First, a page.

NAME: David Chiappini
COMPANY: Matrox Graphics
TITLE: Vice President of Research and Development
SCN: What is your position, and what does it entail? What are your responsibilities?
David Chiappini: I’m vice president of R&D at Matrox Graphics, overseeing hardware and software engineering, ASIC design and quality assurance. These teams are responsible for developing and perfecting a wide range of products. Chances are that all of your readers have used at least one of our products—whether they know it or not. Multidisplay products such as the Matrox TripleHead2Go have become standard AV industry tools, while others lead a more covert life—housed inside third-party video wall controllers, AV-over-IP encoders, fiber optic extenders, servers, and more.
SCN: How has your background prepared you for your current role?
DC: I’ve held almost every job there is at Matrox, including an internship fielding tech support calls while I was still in school. Strong in-house support has always been one of Matrox’s core values and we take a customer-centric approach to product development as well.
SCN: What are your short- and long-term goals?
DC: Matrox has always strived to deliver practical innovations. Back in the late ’80s, Matrox Graphics developed the world’s first Microsoft Windows accelerators, which increased PC usability and helped drive widespread adoption in all areas of enterprise, government, industrial, and even home computing. Several years later, Matrox led the market by inventing the first graphics processor capable of supporting multiple monitors, addressing a major productivity hurdle by expanding the amount of information that can be viewed at one time.
Matrox PowerDesk software was also a major breakthrough, allowing clients to easily customize their multi-display setups. That software has evolved over time and is still available with the latest Matrox graphics cards, including the new C-Series line announced in September. Matrox hardware has also expanded to include video wall capture and display boards, fiber-optic KVM extenders, and AV-over-IP encoders and decoders.
My goals are to continue this legacy with the development of new products that address real-world problems in AV capture, distribution, and display—whether the integrator is outfitting a video wall in a government control room or the local pub, distributing AV across multiple train platforms or to church overflow rooms, or extending KVM signals in process control environments or post-production studios.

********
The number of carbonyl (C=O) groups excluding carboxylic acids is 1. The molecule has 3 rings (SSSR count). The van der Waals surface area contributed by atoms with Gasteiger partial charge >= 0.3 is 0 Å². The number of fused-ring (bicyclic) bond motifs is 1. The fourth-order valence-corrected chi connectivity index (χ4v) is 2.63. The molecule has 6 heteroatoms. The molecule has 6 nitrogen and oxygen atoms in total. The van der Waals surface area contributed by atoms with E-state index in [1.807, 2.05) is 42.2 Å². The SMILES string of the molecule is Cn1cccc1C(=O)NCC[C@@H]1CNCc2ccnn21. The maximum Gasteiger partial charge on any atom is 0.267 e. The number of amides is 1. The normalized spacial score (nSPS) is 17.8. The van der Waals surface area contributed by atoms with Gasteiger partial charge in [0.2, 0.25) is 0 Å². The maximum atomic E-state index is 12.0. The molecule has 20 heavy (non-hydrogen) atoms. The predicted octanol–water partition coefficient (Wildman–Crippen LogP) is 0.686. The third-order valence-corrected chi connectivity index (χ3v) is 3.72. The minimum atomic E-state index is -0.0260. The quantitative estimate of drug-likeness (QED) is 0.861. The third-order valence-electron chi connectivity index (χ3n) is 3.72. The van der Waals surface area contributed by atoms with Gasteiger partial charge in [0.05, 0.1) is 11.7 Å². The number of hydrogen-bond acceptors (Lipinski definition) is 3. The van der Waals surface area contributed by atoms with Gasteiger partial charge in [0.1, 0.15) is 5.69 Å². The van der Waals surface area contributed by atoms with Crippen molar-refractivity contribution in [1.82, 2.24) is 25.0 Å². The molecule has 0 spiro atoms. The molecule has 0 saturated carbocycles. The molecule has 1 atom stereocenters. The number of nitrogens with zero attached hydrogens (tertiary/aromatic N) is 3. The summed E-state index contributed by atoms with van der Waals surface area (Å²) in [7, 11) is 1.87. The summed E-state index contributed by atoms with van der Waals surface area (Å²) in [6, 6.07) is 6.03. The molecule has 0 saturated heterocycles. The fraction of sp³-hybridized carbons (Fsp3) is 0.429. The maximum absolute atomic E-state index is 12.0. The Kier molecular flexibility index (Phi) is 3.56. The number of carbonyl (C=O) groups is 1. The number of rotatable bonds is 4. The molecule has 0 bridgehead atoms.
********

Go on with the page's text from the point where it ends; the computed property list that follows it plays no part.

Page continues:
SCN: What is the greatest challenge you face?
DC: Technology moves quickly and complexity is rising. Finding ways to make complex technology easier to use is a challenge facing all equipment manufacturers. Matrox is addressing this challenge by offering a choice of tools. We put a lot of engineering time into developing flexible control software that is easy to use for integrators “as is.” MuraControl software for Mura MPX-based video walls and PowerStream software for Maevex AV-over-IP are two good examples. We also provide API libraries and SDKs for customers who want to add value by developing custom software or who are looking for a way to easily integrate control over Matrox products within existing control systems.
SCN: Where do you see your market heading?
DC: Convergence is more than a buzzword. The move towards bringing audio, video, data, and control onto a common network infrastructure is happening now. Matrox is well positioned to address this trend with a diverse range of products including Maevex H.264 encoders and decoders—which won an SCN Installation Product Award at InfoComm this year.
SCN: What new initiatives are we likely to see from Matrox?
DC: There are some problems associated with convergence. Compression adds latency, so low-bandwidth AV-over-IP doesn’t work well for real-time applications. And increasing resolution and the number of channels can strain standard bandwidth limits. New initiatives will attempt to solve those problems. In the meantime, while some application areas will continue to require classic zero-latency distribution models, we expect to see innovative AV integrators employing a hybrid distribution model vs. an all-or-nothing approach. You will start to see Matrox products employed on both sides of the spectrum in these hybrid network models.
SCN: How can systems contractors better position themselves to profit from the products Matrox has to offer?
DC: We offer a broad spectrum of high quality products for professional applications that solve practical problems of AV capture, extension, distribution, and display. For systems contractors who aren’t familiar with our product lines, I would recommend starting by reading up on the different hardware solutions we have available. Many of our products are “plug and play” and don’t require much experience to spec in and install. Other systems contractors are already very comfortable with our form factors of technology.
Systems contractors that are looking for ways to increase consulting, programming, customization, and retro-fit revenues are strongly encouraged to explore our command-based API libraries, SDKs, source code samples, free sample applets, and other software tools. Regardless of the level of technical expertise, there are ways for systems contractors to offer practical solutions for their customers and our value-add can certainly help them win more project revenue.